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more toward europe right? >> it doesn't -- doesn't tilt a little more. it's - >> a lot more? >> vastly more attractive. >> nailed it. >> that is a quote >> thank you for saying something. we like that we like people who say things. >> always. >> always. >> joining us from centerstone. the white house says it is very open to imposing sanctions on russia's energy industry but as prices sunlg and disruptions mount what would the impact be on you and me, the economy, and everything with stocks at market highs, where the pro is finding value and a tale of two retailers. abercrombie on pace for the rdrot day since 2019 and nostm surges we'll tell you about it.
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welcome back do "power lunch. the crude climb continues as wti oil surnled passed $112 a barrel on tensions. highest level since may of 2011. this as opec plus agreed to stick to their plans of a small output hike despite calls for more production. this comes as energy companies like shell and bp cut ties with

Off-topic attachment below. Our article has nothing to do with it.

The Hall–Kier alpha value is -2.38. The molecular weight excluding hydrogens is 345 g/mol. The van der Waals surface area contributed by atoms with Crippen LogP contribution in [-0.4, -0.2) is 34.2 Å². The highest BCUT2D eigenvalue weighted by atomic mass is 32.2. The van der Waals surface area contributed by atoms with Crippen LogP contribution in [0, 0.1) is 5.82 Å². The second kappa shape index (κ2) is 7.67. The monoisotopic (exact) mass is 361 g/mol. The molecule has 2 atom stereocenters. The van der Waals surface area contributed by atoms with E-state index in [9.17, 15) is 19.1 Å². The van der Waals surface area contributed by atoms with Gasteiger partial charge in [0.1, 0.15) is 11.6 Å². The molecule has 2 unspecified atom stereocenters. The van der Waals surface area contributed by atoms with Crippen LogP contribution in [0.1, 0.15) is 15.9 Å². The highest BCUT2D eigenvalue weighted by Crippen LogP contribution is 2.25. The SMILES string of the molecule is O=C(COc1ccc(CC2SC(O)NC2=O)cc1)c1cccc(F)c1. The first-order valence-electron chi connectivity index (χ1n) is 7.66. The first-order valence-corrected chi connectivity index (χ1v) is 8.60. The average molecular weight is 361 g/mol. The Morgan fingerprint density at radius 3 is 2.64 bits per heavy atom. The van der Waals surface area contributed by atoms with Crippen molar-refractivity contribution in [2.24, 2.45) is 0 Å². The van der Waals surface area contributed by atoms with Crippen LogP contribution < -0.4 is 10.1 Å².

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russian oil companies and exxonmobil said it will not do projects in russia with more is a former energy adviser to president george w. bush you say, bob, crude marching higher ending between here and 150. here and 150 is a wide thing and it gives me very little comfort. >> it is an uncomfortable situation. since the weekend we are really into cascading surprise escalations and the biggest oil supply disruption since at least the attack in 2019 and probably back to the first gulf war in 1990, 1991 this is an authentic class-an